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Nerves - The Lower Limb Edition

Updated: May 20, 2023

Welcome to part 3 in our nerve series - yes, we’ve made it to the lower body! We know this is the part many of you have been waiting for.

Before you get carried away, please make sure you’ve reviewed ‘Nerve 101’ blog found HERE and the ‘Upper Limb Nerve’ blog found HERE. You’ll need info from there to get the most from this ‘Lower Limb Nerve’ blog.

All caught up? Then scroll down and enjoy!

As we discovered previously, if our nerves are unhappy, we may experience sensation changes, reduced movement, or even loss of strength (neurological weakness). Definitely not things we want at pole or everyday life.

Let’s dive in with the lower body nerve anatomy.

Lower body nerves

Starting with the lower back, we have 5 lumbar nerve roots (L1-5), 5 sacral nerve roots, and the often-forgotten coccygeal nerve.

All of these spinal nerves are part of the Peripheral Nervous System (PNS) which originates from the spinal cord and brain, ie the Central Nervous System (CNS).

Here is an overview of where they are and what they do:

Image 1-3: Lower limb nerves, sensation & motor supply

Key peripheral bundles in the lower limb (LL)

Key nerve bundles we will focus on are the sciatic and femoral. While the sciatic is often over blamed for pain, the femoral is frequently under recognised in polers as a source of mobility restriction. Both key nerve bundles can impact our flexibility for splits and on the pole, even if they aren’t a source of pain during daily activities.

There are many other peripheral nerve divisions in the legs, but we are focusing on the sciatic and femoral bundles today as problems are more commonly seen to reduce mobility in polers and are easier to recognise.

Beliefs about nerve pain

Have you ever had a particular kind of pain and assumed it was a nerve? It might have been shooting, intense, or wouldn’t go away.

Many people assume they have nerve pain because of the qualities of their pain. Health care providers often ask these kinds of questions about their clients’ pain:

  • Is it constant or intermittent?

  • What kind of pain is it? Eg: sharp, shooting, burning, aching

  • Where is the pain?

We see many patients who think they have a nerve pain because of qualities their pain has, but they may have something entirely different going on. In reverse, there are other types and areas of pain that can be caused by unexpected irritation of a nerve. We might mention a couple of specific examples later, but the moral of the story is get checked by someone who knows (aka a qualified healthcare professional). Many general practitioners (doctors, physios etc) may even miss these things, as they can be niche areas and tricky to diagnose. So, it’s important you don’t try to diagnose yourself through Google or even from this blog! Our team of experts have online appointments to help you out, so there’s no need to guess or suffer silently.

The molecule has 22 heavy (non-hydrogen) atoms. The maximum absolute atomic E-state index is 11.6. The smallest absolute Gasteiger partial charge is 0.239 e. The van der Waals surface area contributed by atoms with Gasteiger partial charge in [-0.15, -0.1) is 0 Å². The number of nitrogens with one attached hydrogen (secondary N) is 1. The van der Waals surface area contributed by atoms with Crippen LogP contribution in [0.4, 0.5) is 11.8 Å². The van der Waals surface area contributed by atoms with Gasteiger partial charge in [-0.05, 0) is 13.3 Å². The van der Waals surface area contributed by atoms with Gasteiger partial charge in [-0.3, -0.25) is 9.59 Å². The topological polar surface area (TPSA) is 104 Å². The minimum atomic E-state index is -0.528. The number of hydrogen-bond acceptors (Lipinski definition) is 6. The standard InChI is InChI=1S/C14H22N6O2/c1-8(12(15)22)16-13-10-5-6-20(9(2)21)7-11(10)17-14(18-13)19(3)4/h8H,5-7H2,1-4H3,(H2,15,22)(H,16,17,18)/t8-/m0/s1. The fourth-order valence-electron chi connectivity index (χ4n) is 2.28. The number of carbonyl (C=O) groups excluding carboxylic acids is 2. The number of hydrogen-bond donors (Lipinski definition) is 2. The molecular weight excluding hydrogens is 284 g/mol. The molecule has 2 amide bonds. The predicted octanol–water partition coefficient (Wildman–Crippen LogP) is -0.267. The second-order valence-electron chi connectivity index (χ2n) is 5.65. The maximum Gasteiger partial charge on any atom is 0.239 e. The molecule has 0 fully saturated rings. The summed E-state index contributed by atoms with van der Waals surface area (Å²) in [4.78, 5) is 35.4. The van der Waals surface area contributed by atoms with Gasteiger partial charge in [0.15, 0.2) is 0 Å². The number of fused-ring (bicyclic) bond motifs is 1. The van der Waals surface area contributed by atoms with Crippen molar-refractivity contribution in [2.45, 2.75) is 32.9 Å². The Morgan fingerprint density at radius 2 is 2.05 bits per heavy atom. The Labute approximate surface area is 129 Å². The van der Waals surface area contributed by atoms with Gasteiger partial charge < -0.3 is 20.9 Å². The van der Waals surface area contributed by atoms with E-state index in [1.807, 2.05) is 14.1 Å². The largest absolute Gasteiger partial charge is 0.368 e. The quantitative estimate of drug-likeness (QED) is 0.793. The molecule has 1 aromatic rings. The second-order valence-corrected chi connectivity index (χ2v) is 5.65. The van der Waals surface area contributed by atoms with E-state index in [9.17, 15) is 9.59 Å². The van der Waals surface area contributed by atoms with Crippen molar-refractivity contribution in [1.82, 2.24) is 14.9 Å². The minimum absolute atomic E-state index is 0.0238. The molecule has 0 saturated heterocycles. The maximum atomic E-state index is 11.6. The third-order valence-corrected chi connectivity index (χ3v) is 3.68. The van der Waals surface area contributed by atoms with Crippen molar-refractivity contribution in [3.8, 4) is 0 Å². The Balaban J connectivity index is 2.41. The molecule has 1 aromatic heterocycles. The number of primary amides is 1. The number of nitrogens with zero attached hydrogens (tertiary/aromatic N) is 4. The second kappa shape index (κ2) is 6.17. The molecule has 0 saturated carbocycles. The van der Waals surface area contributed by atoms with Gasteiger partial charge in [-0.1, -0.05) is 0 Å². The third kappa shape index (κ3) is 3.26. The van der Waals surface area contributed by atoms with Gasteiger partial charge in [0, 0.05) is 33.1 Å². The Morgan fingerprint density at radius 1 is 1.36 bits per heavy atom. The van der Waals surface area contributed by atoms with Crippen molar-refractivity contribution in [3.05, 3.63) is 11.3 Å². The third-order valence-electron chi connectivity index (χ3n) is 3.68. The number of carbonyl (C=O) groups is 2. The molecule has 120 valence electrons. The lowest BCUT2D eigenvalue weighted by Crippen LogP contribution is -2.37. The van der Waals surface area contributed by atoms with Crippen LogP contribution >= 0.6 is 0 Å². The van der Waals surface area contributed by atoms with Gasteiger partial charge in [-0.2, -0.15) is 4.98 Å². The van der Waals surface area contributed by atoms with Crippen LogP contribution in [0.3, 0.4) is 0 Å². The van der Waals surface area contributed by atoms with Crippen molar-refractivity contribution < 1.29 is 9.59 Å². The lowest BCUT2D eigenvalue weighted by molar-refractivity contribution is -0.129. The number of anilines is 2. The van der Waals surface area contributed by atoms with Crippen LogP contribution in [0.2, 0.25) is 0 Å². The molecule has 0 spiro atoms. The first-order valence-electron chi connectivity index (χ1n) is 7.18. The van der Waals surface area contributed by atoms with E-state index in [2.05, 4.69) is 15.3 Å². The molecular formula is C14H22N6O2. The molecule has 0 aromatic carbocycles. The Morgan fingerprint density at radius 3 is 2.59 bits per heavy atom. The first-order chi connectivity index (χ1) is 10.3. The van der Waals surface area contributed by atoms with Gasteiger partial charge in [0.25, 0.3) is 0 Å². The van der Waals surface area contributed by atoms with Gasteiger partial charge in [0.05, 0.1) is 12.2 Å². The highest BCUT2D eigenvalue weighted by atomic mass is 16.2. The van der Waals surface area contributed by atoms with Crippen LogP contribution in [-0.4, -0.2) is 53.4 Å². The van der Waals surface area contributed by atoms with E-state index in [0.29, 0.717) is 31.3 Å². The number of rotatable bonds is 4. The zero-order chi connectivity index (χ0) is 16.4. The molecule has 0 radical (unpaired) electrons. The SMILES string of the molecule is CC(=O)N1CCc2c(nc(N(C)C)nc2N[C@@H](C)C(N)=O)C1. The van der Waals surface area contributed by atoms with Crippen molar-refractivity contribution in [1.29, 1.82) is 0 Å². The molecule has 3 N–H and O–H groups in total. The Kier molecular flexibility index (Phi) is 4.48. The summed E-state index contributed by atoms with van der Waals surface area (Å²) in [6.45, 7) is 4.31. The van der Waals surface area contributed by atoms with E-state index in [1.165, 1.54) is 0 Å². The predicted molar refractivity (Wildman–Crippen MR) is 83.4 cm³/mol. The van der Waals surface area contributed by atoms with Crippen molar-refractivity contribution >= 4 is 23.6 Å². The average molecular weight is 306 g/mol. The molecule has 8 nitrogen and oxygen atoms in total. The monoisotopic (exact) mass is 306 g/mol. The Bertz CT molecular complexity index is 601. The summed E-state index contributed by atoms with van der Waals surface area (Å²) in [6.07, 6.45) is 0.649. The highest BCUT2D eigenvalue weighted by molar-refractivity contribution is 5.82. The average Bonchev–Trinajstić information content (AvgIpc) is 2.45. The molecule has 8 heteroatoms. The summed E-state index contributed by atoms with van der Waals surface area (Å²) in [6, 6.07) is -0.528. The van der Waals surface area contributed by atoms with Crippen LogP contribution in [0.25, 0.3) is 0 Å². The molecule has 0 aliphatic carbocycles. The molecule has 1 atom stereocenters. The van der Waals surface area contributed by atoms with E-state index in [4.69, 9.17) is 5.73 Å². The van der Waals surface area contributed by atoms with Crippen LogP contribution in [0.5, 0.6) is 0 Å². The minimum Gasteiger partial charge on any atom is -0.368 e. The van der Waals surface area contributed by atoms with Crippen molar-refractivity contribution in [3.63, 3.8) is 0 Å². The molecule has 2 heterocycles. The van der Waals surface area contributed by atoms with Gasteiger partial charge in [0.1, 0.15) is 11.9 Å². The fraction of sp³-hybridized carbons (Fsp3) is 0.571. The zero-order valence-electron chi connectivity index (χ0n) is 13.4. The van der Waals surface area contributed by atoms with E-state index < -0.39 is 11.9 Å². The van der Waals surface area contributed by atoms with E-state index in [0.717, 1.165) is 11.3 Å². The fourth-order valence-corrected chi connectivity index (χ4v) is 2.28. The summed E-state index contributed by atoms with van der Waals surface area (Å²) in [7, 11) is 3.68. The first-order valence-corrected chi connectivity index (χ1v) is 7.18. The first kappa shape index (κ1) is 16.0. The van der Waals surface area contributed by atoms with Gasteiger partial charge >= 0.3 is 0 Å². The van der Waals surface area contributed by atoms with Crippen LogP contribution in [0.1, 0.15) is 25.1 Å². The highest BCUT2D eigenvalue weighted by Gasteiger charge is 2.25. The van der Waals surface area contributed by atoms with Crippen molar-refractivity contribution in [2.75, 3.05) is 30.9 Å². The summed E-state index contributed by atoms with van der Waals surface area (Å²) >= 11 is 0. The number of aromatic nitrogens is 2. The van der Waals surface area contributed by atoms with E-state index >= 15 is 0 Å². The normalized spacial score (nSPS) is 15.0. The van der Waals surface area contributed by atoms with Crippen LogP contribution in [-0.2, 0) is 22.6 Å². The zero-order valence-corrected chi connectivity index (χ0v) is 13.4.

LL nerve mobility basics

A quick review:

  • Nerves don’t like to stretch; they prefer to slide between structures to allow us full flexibility.

  • We can have general nervous system upregulation (think “fight or flight” mode). This can create general nervous system irritability and wind up and requires a whole-body approach.

  • There can be more localised nerve mobility issues affecting one or more peripheral or spinal nerves.

Today we are talking nerve mobility issues, not true nerve compression/neuropathy. Anyone with signs of nerve compression, including loss of muscle power, reduced deep tendon reflexes, and constant sensation changes/numbness should immediately speak to their health care provider.

Now that’s out of the way, onto the stuff you can apply to pole! So, what in my pole life might give clues I need to check my nerve mobility?

Depends on which nerve branch! Let’s check the most common two: the sciatic and femoral nerves.

The Sciatic Nerve

This is the major nerve down the back of the leg that many people love to hate.

It is the largest nerve in the human body and contains nerves from spinal nerve roots L4-S3. It runs through the back of the hip, under the glute and piriformis muscles. From there, it continues down the back of the leg, dividing into smaller nerves at the back of the knee, going all the way into the foot.

The sciatic nerve has functions for sensation and muscle power. It is often blamed for pain in the glutes, but true sciatic nerve pain goes below the gluteal fold and is less common than we tend to think.

The Sciatic Nerve in Pole

Knowing the rough pathway of the sciatic nerve (above), what movements do you think might be affected if sciatic mobility is reduced?

Combinations of these movements require good sciatic nerve mobility:

  • Spinal flexion (look down, rounded lower back)

  • Hip flexion (thigh coming toward the body in front)

  • Knee extension (straightening)

  • Ankle dorsiflexion (flexed foot)

All of these movements together add up to a rounded backed, flexed foot pike or “hamstring” stretch position!

Photo used with permission from from Mark at EVN Creative @evncreative

Here are some common problems we see at pole if the sciatic nerve is not sliding well: